2014-2015 2015-2016 2016-2017 2017-2018 2018-2019
Browse
by subject...
    Schedule
view...
 

1 - 10 of 12 results for: artificial intelligence

ANTHRO 128A: The Boundaries of Humanity: Humans, Animals and Machines in the Age of Biotechnology

Advances in research and technology are blurring the boundaries between humans, animals, and machines, challenging conventional notions of human nature. Seminar explores the question of what it now means to be human and the personal, social, and ethical implications of our advancing technologies through the lens of various disciplines, including anthropology, cognitive psychology, neuroscience, genetics, evolutionary biology, biotechnology, and artificial intelligence. Includes guest speakers from fields and industries where important questions are being raised.
Terms: Spr | Units: 3-4 | Grading: Letter or Credit/No Credit

CS 22A: The Social & Economic Impact of Artificial Intelligence

Recent advances in computing may place us at the threshold of a unique turning point in human history. Soon we are likely to entrust management of our environment, economy, security, infrastructure, food production, healthcare, and to a large degree even our personal activities, to artificially intelligent computer systems. The prospect of "turning over the keys" to increasingly autonomous systems raises many complex and troubling questions. How will society respond as versatile robots and machine-learning systems displace an ever-expanding spectrum of blue- and white-collar workers? Will the benefits of this technological revolution be broadly distributed or accrue to a lucky few? How can we ensure that these systems respect our ethical principles when they make decisions at speeds and for rationales that exceed our ability to comprehend? What, if any, legal rights and responsibilities should we grant them? And should we regard them merely as sophisticated tools or as a newly emerging form of life? The goal of CS22 is to equip students with the intellectual tools, ethical foundation, and psychological framework to successfully navigate the coming age of intelligent machines.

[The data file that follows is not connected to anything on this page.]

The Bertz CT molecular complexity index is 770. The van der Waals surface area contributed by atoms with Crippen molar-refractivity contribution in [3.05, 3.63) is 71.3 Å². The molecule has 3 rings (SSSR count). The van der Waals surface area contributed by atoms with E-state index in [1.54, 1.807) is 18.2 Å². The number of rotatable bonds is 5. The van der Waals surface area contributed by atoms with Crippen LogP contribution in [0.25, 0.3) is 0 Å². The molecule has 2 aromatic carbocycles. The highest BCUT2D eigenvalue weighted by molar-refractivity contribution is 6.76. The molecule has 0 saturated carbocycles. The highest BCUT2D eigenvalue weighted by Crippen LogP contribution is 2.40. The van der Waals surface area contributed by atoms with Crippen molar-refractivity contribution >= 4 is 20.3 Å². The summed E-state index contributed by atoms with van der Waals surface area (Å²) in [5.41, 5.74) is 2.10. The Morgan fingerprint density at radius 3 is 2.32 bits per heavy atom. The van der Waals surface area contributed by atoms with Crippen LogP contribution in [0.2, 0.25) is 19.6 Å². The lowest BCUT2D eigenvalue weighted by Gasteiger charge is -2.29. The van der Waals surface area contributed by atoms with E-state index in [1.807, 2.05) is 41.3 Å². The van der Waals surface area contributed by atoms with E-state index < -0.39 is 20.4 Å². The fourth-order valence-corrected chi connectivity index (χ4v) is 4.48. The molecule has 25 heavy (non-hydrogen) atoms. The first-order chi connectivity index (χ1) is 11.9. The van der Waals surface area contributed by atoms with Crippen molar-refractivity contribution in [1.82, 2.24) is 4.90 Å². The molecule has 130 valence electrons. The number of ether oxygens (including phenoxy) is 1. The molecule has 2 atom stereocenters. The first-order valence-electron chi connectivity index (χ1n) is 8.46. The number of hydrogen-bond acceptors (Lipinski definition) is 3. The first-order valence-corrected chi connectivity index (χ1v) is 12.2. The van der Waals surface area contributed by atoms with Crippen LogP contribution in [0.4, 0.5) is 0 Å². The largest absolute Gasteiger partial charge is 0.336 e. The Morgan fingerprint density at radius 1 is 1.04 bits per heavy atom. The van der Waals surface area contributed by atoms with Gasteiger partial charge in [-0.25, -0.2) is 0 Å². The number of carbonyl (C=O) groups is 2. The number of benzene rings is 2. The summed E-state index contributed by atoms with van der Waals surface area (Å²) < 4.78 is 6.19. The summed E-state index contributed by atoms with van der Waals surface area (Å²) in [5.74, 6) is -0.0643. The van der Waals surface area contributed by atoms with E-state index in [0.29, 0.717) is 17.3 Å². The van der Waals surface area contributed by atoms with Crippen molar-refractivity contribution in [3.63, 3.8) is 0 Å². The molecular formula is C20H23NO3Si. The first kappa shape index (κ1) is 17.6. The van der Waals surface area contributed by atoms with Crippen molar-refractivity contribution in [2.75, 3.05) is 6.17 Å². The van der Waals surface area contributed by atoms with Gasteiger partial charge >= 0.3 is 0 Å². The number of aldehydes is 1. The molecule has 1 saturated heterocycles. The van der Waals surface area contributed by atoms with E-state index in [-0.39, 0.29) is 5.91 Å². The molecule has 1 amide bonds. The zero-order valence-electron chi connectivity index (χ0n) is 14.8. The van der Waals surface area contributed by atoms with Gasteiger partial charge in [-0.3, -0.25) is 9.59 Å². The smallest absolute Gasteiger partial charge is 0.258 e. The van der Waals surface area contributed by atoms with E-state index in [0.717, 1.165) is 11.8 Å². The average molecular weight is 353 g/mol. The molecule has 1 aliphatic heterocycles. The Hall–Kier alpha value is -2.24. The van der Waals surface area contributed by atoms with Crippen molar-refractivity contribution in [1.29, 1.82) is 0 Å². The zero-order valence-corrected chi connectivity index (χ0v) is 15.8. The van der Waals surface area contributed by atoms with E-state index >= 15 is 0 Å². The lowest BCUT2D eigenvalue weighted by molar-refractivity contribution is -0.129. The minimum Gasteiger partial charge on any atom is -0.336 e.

Terms: Spr | Units: 1 | Grading: Satisfactory/No Credit
Instructors: Kaplan, J. (PI)

CS 54N: Great Ideas in Computer Science

Stanford Introductory Seminar. Preference to freshmen. Covers the intellectual tradition of computer science emphasizing ideas that reflect the most important milestones in the history of the discipline. No prior experience with programming is assumed. Topics include programming and problem solving; implementing computation in hardware; algorithmic efficiency; the theoretical limits of computation; cryptography and security; and the philosophy behind artificial intelligence.
Terms: Aut | Units: 3 | UG Reqs: GER:DB-EngrAppSci | Grading: Letter or Credit/No Credit
Instructors: Roberts, E. (PI)

CS 94SI: What is AI? An Interdisciplinary Survey

Artificial intelligence has entered nearly every facet of our society. This course intends to give students, particularly non-CS majors, a fundamental understanding of AI and its implications for art, ethics, philosophy, and human consciousness. By drawing upon a variety of sources, holding hands-on workshops, and incorporating field trips, we hope to explore the interdisciplinary issues raised by AI progress that society must wrestle with in the near future. Enrollment is limited to 20 students. The application is available at http://bit.ly/explore-ai and due at 11.59pm on the first day of classes 03/30/2016.
Terms: Spr | Units: 1 | Grading: Satisfactory/No Credit
Instructors: Liang, P. (PI)

CS 221: Artificial Intelligence: Principles and Techniques

Artificial intelligence (AI) has had a huge impact in many areas, including medical diagnosis, speech recognition, robotics, web search, advertising, and scheduling. This course focuses on the foundational concepts that drive these applications. In short, AI is the mathematics of making good decisions given incomplete information (hence the need for probability) and limited computation (hence the need for algorithms). Specific topics include search, constraint satisfaction, game playing, Markov decision processes, graphical models, machine learning, and logic. Prerequisites: CS 103 or CS 103B/X, CS 106B or CS 106X, CS 107, and CS 109 (algorithms, probability, and programming experience).